Prewar Germany went in for shooting

Friday, March 22nd, 2019

Prewar Germany went in for shooting, Dunlap notes:

Prewar Germany went in for shooting, everything from smallbore prone work to the schuetzen game, with emphasis on the military training angle of course. One of the training aids was a conversion unit for the Mauser military rifle and consisted of a complete .22 caliber long rifle bolt action and barrel which could be inserted into any 1898 Mauser.


Mauser and Walther were the principal suppliers of such “Wehrsportgewehren,” though Germany had literally dozens of small arms plants that turned out all sorts of weapons.


Air rifles came in all prices and classes, most if not all being far above the American “BB gun” and capable of fair accuracy at short range. However, I doubt if the Germans equalled the British in precision pneumatic guns, either rifle or pistol type.


I believe these arms were furnished in both 4mm and 6mm, known in this country as .17 or .177 caliber and .22 caliber, the projectiles being either round lead balls, darts, or spool-shaped pellets, generally known as pells, or skirted pellets, made of chilled lead.


However, the old-time European indoor favorite was the 4mm rim fire cartridge, which we would probably call a .17 caliber. There were several different cartridges in this class and innumerable rifles.


These rifles were always singleshot falling or drop-block actions, with set-triggers, fancy adjustable target sights, heavy barrels and schuetzen buttplates, deeply curved for holding on the upper arm rather than resting against the shoulder. Palm rests, for the left hand, were almost universal. The rifles were of the type familiar to us as “Swiss” although the German guns were usually not of as high quality as the true Swiss weapons. The receivers or frames were not required to stand high pressures and often they were of plain cast-iron. Most of them had some engraving of sorts for decoration.


Stocks were normal allround types, rather than the special-purpose schuetzen style, and some of the later ones were of plastic, made of fine and coarse woven cloths impregnated with phenolic resin and pressure-moulded to size and shape at an angle, which gave them an appearance of grained walnut.


The 4mm ammunition was available in many types—rim fire, center fire rimless (bottlenecked case) light loads, full loads, short, long, et cetera. German gun cranks could purchase cases and bullets separately and assemble their own. Most of the cartridges used no propelling powder, utilizing only the primer to expel the bullet, as done in our original .22 Bullet Breech Caps.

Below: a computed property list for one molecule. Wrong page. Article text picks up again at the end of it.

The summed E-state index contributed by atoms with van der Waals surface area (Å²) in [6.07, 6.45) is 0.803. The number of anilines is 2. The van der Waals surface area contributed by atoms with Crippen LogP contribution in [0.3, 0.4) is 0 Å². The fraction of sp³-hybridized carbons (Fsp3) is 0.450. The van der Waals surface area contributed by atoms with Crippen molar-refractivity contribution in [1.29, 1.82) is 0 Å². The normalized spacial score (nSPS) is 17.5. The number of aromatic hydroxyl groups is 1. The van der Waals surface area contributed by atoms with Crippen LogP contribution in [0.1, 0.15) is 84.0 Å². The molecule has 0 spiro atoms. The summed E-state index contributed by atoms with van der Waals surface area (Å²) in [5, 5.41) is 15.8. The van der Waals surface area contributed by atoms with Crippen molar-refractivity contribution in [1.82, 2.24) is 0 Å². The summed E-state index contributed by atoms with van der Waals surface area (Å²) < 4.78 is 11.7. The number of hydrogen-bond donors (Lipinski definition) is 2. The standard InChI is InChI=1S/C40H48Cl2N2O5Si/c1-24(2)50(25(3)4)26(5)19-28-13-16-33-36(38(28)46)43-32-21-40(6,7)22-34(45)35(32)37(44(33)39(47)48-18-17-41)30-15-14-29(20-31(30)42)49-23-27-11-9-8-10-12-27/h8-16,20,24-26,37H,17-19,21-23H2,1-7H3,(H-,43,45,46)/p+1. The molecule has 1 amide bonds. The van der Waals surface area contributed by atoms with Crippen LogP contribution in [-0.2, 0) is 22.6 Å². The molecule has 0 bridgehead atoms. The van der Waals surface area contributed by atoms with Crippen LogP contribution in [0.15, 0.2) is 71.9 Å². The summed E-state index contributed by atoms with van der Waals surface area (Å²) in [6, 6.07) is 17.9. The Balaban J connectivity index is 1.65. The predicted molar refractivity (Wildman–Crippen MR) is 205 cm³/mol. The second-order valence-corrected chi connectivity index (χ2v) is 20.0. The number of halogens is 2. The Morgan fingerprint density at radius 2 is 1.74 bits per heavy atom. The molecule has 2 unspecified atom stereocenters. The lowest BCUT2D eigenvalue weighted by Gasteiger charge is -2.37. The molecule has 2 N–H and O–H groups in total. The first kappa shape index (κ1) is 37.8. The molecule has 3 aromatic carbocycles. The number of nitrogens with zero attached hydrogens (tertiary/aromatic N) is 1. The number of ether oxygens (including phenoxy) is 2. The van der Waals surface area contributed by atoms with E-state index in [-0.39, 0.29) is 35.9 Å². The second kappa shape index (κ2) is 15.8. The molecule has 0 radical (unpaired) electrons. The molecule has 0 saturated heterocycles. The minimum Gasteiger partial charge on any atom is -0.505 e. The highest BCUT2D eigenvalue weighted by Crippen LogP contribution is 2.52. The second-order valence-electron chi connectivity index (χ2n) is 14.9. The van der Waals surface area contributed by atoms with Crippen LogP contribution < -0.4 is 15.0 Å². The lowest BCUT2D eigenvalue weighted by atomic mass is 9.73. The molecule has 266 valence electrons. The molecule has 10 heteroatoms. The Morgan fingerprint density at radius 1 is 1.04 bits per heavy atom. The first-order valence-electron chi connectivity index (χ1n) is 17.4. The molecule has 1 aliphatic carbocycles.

The 4mm class of arm was principally a sporting item and the .22 was the military training caliber. In the U. S. from 1840 to 1890 indoor rifles for very light percussion loads and .22 rim fire “caps” enjoyed a limited popularity as “parlor” or “salon” rifles, but such equipment never reached the use here that the “Kleinkaliberbuchsen” did in Europe.

I was not familiar with the schuetzen game. This Shooting USA piece explains the sport:


  1. Lu An Li says:

    Airsoft, paintball and laser tag in the USA are modern versions of the old German sport shooting.

  2. Graham says:

    I don’t know what the actual laws were, but various memoirs and narrative history accounts down the years seem to suggest there were a surprisingly large amount of firearms in private hands in both Germany and the USSR in the run up to the war.

    Soviet sniper Vasily Zaitsev supposedly learned his skills from his father/uncle/grandfather or some such kinsman, out on the hunt in Siberia both using military surplus rifles. I wonder what registration system they had in place…

  3. Graham says:

    Ah, apparently he started out with really old surplus, a single shot Berdan which predated the Mosin Nagant. Something from the Krag/Martini/Snider/Chassepot/Gras/Dreyse/early Mauser era of rifles.

    And invented by an American. I had never even heard of this rifle:

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